A new Day for the CMA
Aug 24, 2006
By David Gratzer
Dr. Brian Day has gone from Liverpool socialist to accomplished orthopedic surgeon to Vancouver medical entrepreneur. Delegates at the Canadian Medical Association's annual meeting in Prince Edward Island elevated him to a new role this week: president. With this vote, doctors pushed Canadian medicare one step closer to sanity.
Brian Day receives CMA president-elect.
Of course, not everyone sees it this way. No sooner had the vote been announced than Dr. Ruth Collins-Nakai, the outgoing president, suggested that "it's not necessarily a shift in ideology." Dr. Hedy Fry, a former Liberal cabinet minister, explained that Dr. Day must now work to represent all physicians. And, in a small way, they have a point: Dr. Day's victory should be kept in perspective. He was elected by a fraction of the nation's physicians to a job heavy on travel and meetings, light on public prognostication. At this point, he actually isn't even the president of the CMA -- rather, he's president-elect, with a full year before he ascends to the top job.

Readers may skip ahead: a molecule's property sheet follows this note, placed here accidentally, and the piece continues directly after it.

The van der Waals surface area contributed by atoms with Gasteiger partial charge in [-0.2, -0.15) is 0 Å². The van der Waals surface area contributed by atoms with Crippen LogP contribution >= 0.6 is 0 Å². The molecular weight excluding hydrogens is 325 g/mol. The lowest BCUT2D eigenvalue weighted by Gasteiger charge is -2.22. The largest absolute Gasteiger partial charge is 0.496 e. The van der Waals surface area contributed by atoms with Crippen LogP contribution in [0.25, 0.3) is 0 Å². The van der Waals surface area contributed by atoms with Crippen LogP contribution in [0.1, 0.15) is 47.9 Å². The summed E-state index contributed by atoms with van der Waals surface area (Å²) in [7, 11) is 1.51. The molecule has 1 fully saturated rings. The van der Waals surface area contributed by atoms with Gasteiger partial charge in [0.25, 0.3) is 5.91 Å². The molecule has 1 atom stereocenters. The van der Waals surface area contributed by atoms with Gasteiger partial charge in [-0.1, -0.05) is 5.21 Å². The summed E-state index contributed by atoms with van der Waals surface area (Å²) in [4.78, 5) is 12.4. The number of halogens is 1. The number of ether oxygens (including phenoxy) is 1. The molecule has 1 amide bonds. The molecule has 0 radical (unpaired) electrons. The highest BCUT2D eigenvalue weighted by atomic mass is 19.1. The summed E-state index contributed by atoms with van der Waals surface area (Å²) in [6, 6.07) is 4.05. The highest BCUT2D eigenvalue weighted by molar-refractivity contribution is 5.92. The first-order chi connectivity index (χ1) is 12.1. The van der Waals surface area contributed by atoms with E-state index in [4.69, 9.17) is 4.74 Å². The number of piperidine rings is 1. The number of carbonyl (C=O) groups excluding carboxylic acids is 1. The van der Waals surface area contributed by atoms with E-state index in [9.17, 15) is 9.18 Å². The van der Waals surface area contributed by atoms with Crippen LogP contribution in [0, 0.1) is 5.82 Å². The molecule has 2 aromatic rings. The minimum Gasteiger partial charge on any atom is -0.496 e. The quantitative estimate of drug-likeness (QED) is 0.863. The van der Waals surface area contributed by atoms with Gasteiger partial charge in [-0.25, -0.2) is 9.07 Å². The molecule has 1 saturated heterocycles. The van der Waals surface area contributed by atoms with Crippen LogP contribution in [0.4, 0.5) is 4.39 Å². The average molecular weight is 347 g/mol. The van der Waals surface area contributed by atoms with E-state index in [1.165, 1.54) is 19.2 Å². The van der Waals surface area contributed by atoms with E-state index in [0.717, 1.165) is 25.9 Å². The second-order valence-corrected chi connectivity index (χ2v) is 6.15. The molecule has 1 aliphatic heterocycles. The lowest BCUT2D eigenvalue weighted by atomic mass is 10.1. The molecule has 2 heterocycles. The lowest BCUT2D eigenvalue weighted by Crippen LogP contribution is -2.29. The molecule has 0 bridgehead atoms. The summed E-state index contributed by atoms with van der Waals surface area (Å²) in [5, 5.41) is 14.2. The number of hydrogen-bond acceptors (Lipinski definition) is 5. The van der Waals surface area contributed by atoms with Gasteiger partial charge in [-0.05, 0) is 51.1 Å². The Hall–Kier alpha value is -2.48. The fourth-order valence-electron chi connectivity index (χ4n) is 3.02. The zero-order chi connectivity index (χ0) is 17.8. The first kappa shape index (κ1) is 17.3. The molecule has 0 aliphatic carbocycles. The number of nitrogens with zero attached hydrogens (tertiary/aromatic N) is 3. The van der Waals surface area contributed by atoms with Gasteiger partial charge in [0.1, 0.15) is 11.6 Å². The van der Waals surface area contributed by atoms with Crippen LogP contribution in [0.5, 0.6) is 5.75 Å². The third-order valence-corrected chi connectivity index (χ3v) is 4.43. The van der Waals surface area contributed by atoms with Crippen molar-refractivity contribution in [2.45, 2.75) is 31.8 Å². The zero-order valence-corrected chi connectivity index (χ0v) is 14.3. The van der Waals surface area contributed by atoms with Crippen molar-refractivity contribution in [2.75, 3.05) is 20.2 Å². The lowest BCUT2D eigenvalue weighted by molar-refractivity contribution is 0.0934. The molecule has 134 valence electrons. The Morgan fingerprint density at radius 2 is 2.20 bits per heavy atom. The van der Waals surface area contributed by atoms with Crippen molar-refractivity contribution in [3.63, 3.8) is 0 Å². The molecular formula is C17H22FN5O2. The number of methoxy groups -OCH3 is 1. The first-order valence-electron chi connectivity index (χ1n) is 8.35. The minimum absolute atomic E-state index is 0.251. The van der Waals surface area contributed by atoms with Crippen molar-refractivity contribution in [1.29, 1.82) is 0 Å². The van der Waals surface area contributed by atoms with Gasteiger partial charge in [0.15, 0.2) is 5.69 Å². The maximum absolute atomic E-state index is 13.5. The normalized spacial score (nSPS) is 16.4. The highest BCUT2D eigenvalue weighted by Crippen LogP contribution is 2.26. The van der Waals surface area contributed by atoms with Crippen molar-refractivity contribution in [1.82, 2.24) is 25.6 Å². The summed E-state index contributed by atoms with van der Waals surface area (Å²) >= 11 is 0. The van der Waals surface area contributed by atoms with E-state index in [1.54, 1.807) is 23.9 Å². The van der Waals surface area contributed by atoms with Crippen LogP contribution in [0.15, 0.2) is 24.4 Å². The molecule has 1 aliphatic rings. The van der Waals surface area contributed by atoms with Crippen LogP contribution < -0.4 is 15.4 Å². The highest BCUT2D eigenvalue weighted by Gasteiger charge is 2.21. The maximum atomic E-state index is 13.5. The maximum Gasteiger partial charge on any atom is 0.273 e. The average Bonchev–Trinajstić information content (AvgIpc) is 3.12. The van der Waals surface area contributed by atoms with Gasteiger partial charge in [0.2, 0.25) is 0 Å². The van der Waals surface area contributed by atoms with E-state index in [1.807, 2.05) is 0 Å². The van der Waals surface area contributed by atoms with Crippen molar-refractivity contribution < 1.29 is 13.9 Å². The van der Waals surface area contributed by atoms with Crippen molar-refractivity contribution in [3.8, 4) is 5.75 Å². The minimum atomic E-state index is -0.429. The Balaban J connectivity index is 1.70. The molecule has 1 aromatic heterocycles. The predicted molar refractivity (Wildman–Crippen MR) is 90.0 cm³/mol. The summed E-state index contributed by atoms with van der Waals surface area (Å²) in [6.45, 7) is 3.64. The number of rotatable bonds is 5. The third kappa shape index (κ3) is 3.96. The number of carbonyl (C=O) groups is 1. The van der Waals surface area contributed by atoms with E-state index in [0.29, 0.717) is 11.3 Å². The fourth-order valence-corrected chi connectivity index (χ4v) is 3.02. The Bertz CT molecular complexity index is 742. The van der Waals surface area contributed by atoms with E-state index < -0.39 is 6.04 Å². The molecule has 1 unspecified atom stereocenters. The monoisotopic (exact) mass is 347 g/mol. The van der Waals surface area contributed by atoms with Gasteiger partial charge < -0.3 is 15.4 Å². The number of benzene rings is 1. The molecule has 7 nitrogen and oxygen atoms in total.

And yet, it is impossible not to feel the significance of the moment. Dr. Day is not simply a critic of Canada's health care system, he is arguably the most vocal and articulate one. He told The New York Times in an interview, "This is a country in which dogs can get a hip replacement in under a week and in which humans can wait two to three years." He has not simply suggested alternatives to the status quo but, literally, built one, in the form of his private surgery centre. Several years ago, he went so far as to offer to take over the majority of surgeries of the local regional health board for 60% of its present cost. (The NDP government at the time bristled.)
Even Dr. Fry acknowledged that the vote represented a changing of the guard. For a decade, the Canadian Medical Association removed itself from the weighty debate of health care reform. With this vote, the nation's physicians sent a simple and clear message: There's a fundamental problem with medicare.